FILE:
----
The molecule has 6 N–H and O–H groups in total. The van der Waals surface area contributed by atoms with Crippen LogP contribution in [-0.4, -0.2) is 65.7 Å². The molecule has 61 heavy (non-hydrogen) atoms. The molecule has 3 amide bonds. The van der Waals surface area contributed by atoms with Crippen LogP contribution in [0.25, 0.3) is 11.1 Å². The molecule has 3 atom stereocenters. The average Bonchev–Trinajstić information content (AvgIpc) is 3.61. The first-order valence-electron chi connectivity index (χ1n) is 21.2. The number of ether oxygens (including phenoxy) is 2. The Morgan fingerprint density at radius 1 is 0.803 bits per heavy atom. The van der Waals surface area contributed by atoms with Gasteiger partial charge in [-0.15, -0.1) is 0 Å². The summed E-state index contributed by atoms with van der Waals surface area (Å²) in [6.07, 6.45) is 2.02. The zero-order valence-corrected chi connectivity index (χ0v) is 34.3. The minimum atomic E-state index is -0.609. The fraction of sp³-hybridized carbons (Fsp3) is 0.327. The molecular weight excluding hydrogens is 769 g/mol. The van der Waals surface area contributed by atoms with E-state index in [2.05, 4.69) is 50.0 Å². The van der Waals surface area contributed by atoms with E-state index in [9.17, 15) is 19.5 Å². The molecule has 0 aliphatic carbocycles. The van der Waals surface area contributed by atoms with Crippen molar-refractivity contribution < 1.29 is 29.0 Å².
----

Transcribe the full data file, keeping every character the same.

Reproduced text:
The molecule has 6 N–H and O–H groups in total. The van der Waals surface area contributed by atoms with Crippen LogP contribution in [-0.4, -0.2) is 65.7 Å². The molecule has 61 heavy (non-hydrogen) atoms. The molecule has 3 amide bonds. The van der Waals surface area contributed by atoms with Crippen LogP contribution in [0.25, 0.3) is 11.1 Å². The molecule has 3 atom stereocenters. The average Bonchev–Trinajstić information content (AvgIpc) is 3.61. The first-order valence-electron chi connectivity index (χ1n) is 21.2. The number of ether oxygens (including phenoxy) is 2. The Morgan fingerprint density at radius 1 is 0.803 bits per heavy atom. The van der Waals surface area contributed by atoms with Gasteiger partial charge in [-0.15, -0.1) is 0 Å². The summed E-state index contributed by atoms with van der Waals surface area (Å²) in [6.07, 6.45) is 2.02. The zero-order valence-corrected chi connectivity index (χ0v) is 34.3. The minimum atomic E-state index is -0.609. The fraction of sp³-hybridized carbons (Fsp3) is 0.327. The molecular weight excluding hydrogens is 769 g/mol. The van der Waals surface area contributed by atoms with E-state index in [2.05, 4.69) is 50.0 Å². The van der Waals surface area contributed by atoms with E-state index in [9.17, 15) is 19.5 Å². The molecule has 0 aliphatic carbocycles. The van der Waals surface area contributed by atoms with Crippen molar-refractivity contribution < 1.29 is 29.0 Å².